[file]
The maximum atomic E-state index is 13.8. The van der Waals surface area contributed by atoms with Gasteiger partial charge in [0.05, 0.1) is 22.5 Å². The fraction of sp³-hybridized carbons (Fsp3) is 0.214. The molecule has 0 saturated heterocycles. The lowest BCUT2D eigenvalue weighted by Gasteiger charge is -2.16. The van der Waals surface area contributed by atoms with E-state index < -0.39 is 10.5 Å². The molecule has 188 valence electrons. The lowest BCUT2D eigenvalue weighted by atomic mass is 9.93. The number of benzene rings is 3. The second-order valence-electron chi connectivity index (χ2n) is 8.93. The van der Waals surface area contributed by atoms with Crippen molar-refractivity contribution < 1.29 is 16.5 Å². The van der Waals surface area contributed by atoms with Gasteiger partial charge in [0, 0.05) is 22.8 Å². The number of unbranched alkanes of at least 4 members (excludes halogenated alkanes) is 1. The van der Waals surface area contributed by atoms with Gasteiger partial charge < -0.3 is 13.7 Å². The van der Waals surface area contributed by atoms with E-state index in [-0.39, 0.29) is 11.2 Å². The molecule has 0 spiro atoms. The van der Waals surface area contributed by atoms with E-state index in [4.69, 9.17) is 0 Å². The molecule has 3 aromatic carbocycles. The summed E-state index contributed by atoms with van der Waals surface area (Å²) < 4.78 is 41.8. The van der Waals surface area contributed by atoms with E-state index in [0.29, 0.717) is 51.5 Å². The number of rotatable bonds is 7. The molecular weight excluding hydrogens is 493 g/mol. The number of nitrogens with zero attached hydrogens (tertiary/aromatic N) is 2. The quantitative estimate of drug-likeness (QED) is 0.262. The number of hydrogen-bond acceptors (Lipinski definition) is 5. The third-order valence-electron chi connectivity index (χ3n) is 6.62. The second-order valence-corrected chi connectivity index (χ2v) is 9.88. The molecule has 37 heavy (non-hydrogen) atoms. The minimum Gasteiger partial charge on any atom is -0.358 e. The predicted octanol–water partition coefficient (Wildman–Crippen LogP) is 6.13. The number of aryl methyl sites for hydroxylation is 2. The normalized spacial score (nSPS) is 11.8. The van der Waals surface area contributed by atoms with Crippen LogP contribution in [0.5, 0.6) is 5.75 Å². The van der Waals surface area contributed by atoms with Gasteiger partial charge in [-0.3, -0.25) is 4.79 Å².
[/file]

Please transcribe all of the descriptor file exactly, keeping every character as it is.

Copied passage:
The maximum atomic E-state index is 13.8. The van der Waals surface area contributed by atoms with Gasteiger partial charge in [0.05, 0.1) is 22.5 Å². The fraction of sp³-hybridized carbons (Fsp3) is 0.214. The molecule has 0 saturated heterocycles. The lowest BCUT2D eigenvalue weighted by Gasteiger charge is -2.16. The van der Waals surface area contributed by atoms with E-state index < -0.39 is 10.5 Å². The molecule has 188 valence electrons. The lowest BCUT2D eigenvalue weighted by atomic mass is 9.93. The number of benzene rings is 3. The second-order valence-electron chi connectivity index (χ2n) is 8.93. The van der Waals surface area contributed by atoms with Crippen molar-refractivity contribution < 1.29 is 16.5 Å². The van der Waals surface area contributed by atoms with Gasteiger partial charge in [0, 0.05) is 22.8 Å². The number of unbranched alkanes of at least 4 members (excludes halogenated alkanes) is 1. The van der Waals surface area contributed by atoms with Gasteiger partial charge < -0.3 is 13.7 Å². The van der Waals surface area contributed by atoms with E-state index in [-0.39, 0.29) is 11.2 Å². The molecule has 0 spiro atoms. The van der Waals surface area contributed by atoms with E-state index in [4.69, 9.17) is 0 Å². The molecule has 3 aromatic carbocycles. The summed E-state index contributed by atoms with van der Waals surface area (Å²) < 4.78 is 41.8. The van der Waals surface area contributed by atoms with E-state index in [0.29, 0.717) is 51.5 Å². The number of rotatable bonds is 7. The molecular weight excluding hydrogens is 493 g/mol. The number of nitrogens with zero attached hydrogens (tertiary/aromatic N) is 2. The quantitative estimate of drug-likeness (QED) is 0.262. The number of hydrogen-bond acceptors (Lipinski definition) is 5. The third-order valence-electron chi connectivity index (χ3n) is 6.62. The second-order valence-corrected chi connectivity index (χ2v) is 9.88. The molecule has 37 heavy (non-hydrogen) atoms. The minimum Gasteiger partial charge on any atom is -0.358 e. The predicted octanol–water partition coefficient (Wildman–Crippen LogP) is 6.13. The number of aryl methyl sites for hydroxylation is 2. The normalized spacial score (nSPS) is 11.8. The van der Waals surface area contributed by atoms with Crippen LogP contribution in [0.5, 0.6) is 5.75 Å². The van der Waals surface area contributed by atoms with Gasteiger partial charge in [-0.3, -0.25) is 4.79 Å².